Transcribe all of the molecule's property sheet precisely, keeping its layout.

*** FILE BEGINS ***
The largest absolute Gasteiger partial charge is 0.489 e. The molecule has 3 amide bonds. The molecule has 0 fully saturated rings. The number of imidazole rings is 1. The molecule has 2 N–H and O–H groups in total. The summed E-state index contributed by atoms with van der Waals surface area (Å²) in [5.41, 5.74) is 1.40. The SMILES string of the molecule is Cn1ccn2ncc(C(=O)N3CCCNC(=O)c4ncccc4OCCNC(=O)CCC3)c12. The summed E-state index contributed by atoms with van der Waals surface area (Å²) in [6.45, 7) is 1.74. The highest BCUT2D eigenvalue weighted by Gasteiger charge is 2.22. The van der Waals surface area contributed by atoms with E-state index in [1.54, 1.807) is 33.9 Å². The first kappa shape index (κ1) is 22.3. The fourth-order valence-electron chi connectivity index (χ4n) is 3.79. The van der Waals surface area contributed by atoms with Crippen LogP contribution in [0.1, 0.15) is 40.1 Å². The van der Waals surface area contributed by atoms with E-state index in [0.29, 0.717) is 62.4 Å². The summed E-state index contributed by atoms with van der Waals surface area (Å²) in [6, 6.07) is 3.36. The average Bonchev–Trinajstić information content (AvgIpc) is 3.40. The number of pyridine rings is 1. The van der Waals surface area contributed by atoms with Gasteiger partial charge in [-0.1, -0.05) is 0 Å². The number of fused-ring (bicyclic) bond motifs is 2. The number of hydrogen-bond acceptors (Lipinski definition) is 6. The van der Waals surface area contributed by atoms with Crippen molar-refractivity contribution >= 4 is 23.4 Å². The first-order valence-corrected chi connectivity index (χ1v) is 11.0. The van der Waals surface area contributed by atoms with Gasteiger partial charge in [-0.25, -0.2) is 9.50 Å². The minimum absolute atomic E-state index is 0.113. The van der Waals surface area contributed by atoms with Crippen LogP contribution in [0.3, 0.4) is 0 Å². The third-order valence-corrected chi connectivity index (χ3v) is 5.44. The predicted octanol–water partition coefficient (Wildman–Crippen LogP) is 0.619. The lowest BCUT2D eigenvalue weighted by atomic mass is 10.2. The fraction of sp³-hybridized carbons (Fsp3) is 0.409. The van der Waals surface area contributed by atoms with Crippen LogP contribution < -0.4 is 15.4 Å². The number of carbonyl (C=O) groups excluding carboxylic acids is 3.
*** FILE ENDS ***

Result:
The largest absolute Gasteiger partial charge is 0.489 e. The molecule has 3 amide bonds. The molecule has 0 fully saturated rings. The number of imidazole rings is 1. The molecule has 2 N–H and O–H groups in total. The summed E-state index contributed by atoms with van der Waals surface area (Å²) in [5.41, 5.74) is 1.40. The SMILES string of the molecule is Cn1ccn2ncc(C(=O)N3CCCNC(=O)c4ncccc4OCCNC(=O)CCC3)c12. The summed E-state index contributed by atoms with van der Waals surface area (Å²) in [6.45, 7) is 1.74. The highest BCUT2D eigenvalue weighted by Gasteiger charge is 2.22. The van der Waals surface area contributed by atoms with E-state index in [1.54, 1.807) is 33.9 Å². The first kappa shape index (κ1) is 22.3. The fourth-order valence-electron chi connectivity index (χ4n) is 3.79. The van der Waals surface area contributed by atoms with Crippen LogP contribution in [0.1, 0.15) is 40.1 Å². The van der Waals surface area contributed by atoms with E-state index in [0.29, 0.717) is 62.4 Å². The summed E-state index contributed by atoms with van der Waals surface area (Å²) in [6, 6.07) is 3.36. The average Bonchev–Trinajstić information content (AvgIpc) is 3.40. The number of pyridine rings is 1. The van der Waals surface area contributed by atoms with Gasteiger partial charge in [-0.1, -0.05) is 0 Å². The number of fused-ring (bicyclic) bond motifs is 2. The number of hydrogen-bond acceptors (Lipinski definition) is 6. The van der Waals surface area contributed by atoms with Crippen molar-refractivity contribution >= 4 is 23.4 Å². The first-order valence-corrected chi connectivity index (χ1v) is 11.0. The van der Waals surface area contributed by atoms with Gasteiger partial charge in [-0.25, -0.2) is 9.50 Å². The minimum absolute atomic E-state index is 0.113. The van der Waals surface area contributed by atoms with Crippen LogP contribution in [0.3, 0.4) is 0 Å². The third-order valence-corrected chi connectivity index (χ3v) is 5.44. The predicted octanol–water partition coefficient (Wildman–Crippen LogP) is 0.619. The lowest BCUT2D eigenvalue weighted by atomic mass is 10.2. The fraction of sp³-hybridized carbons (Fsp3) is 0.409. The van der Waals surface area contributed by atoms with Crippen LogP contribution < -0.4 is 15.4 Å². The number of carbonyl (C=O) groups excluding carboxylic acids is 3.